Thanks to the internet and social media, news spreads like wildfire. It’s why brands today need to have wicked-smart reputation managers and public relations (PR) teams behind them. They’re the ones who respond to criticism and devise strategies during difficult times—but they’re also the ones who share exciting business developments and corporate initiatives with the public. It’s a multifaceted job.
In order for PR teams to work efficiently, they need clever tools and platforms available at their fingertips—ones that can be used at a moment’s notice. That’s where .SUCKS comes into play. Whether you’re introducing the world to something new, managing a mishap or trying to spread a positive message, here’s how this catchy domain can be used as part of your PR strategy.
Launching New (or Updated) Products
How do you grab attention in a sea of new products, old products and updated products? When introducing your audience to something new, the first few days and weeks are critical—and not having a formally planned or structured launch does a disservice to your brand.
Social media posts, podcasts, interviews, TV spots and landing pages are all part of the product-launch puzzle. A domain like [ProblemYourProductSolves].Sucks can attract people who need your services. A new workflow management app, for example, could use MissingDeadlines.Sucks to attract consumers who want a project management solution.
Communicating Company News
When change happens, you need to let customers and followers know about it—and you need to do it fast. The quicker you’re able to explain why things are shifting, the less chance media and consumers have to put a negative (or untrue) spin on things.
Facebook recently decided to add “From Facebook” to Instagram, WhatsApp and its other social properties—a move that came across as sketchy to end users and the FTC alike. Instead of letting news outlets report the changes, they could have used a dedicated online space to explain the rationale behind their decision in a more productive way. A domain like FromFacebook.Sucks would have allowed the company to poke fun at itself while also providing answers.
Announcing Social Initiatives
A lot of companies choose to support causes that they feel passionate about. Provided that companies are being genuine about the initiatives they back (i.e. they aren’t just donating to charity for a tax break), philanthropy can be a huge benefit—but only if potential and existing customers know what you’re doing!
So how can you best explain what you’re doing and why you’re doing it? A domain like [WorldProblem].Sucks—think ChildPoverty.Sucks—can bring attention to causes you care about, and provide a space where customers can learn about the actions you’re taking to fight against them.
Getting Through a Crisis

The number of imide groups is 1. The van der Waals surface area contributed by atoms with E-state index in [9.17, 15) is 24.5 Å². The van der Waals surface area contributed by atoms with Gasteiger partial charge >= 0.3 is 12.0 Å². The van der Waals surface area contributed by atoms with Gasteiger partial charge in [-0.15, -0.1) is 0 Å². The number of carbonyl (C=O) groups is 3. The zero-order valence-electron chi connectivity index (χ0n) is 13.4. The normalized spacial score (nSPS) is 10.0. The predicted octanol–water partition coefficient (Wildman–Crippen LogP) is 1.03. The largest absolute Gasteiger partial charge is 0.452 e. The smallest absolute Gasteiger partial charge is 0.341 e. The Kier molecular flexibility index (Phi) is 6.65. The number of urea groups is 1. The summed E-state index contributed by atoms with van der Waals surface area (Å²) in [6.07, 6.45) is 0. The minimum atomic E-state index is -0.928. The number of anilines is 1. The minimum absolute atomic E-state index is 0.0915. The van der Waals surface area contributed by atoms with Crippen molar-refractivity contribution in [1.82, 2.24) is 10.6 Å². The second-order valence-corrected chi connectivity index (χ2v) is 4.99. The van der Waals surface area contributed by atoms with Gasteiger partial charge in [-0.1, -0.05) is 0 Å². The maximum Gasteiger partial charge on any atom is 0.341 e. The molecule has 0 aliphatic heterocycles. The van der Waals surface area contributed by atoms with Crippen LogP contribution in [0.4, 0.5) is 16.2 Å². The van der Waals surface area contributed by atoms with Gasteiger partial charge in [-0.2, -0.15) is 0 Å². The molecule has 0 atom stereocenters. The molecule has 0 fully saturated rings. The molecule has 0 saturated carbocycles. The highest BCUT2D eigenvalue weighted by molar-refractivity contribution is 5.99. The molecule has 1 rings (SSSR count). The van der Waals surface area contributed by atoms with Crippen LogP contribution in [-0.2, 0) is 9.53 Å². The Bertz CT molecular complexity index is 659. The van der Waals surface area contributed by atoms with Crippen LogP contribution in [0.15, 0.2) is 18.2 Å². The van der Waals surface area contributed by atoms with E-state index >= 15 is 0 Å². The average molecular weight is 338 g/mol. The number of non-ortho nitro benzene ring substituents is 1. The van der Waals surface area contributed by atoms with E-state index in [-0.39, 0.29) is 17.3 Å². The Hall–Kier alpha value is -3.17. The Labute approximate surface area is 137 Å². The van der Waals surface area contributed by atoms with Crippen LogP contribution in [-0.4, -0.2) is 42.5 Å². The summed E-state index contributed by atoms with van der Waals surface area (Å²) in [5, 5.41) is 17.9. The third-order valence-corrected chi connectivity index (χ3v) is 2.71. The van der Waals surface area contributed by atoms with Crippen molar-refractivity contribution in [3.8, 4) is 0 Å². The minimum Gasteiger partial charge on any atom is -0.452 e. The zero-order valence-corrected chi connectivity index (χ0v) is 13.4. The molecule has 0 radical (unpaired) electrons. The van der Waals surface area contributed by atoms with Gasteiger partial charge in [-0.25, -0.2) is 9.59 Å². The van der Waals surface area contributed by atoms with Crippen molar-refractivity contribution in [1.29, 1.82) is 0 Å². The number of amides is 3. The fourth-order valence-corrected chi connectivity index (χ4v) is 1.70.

Maybe your reputation took a hit recently. Or maybe your online ads landed next to dubious content. Every brand should have a crisis management plan in place so they can try to get through controversies, bad press and other mishaps relatively unscathed. Optimistically, you’d never have to use it, but it’s better to be safe than sorry.
The trick to crisis management is working fast. If you take too long to compose a response, your messaging may feel too scripted and come across as inauthentic. But remember, working fast doesn’t mean working sloppy—your approach should be strategic and thoughtful, not slapdash.
A .SUCKS domain can help you mobilize any message. [Event].Sucks domains can be used to provide an open forum for critics to voice their opinions—and where you can respond to criticism in depth. Jeff Goldblume could have gotten some pretty good use out of DefendingWoodyAllen.Sucks.
Managing Employee Relations
Employee relations is the process of cultivating a company’s reputation amongst its own staff. And it’s just as important as media or customer relations. In order to have a strong business foundation, you need your employees to be your biggest fans and advocates.
Bad employee relationships could make it difficult to attract and retain staff—and because high turnover rates cost a company valuable time and money, it’s better to communicate company news proactively and transparently, and nip any problems in the bud. More than addressing problems, however, employee relations is also about being transparent; sharing company objectives, strategic positioning and other internal updates is just as important as communicating bad news.
Listen to what your employees want and foster inspiring messages around your company goals and vision. A domain like BrokenCompanyCulture.Sucks could act as a hub for employees to stay abreast of company news and give feedback as needed.
A proper PR strategy is agile, engaging, informative and multifaceted. It rises above the noise and keeps ahead of negative publicity. But not only that, it also attracts new customers and reassures existing ones of your actions and accountability.
Photo Credits:Shutterstock / Jacob Lund, Shutterstock / Aaron-Schwartz, Shutterstock / Denis Makarenko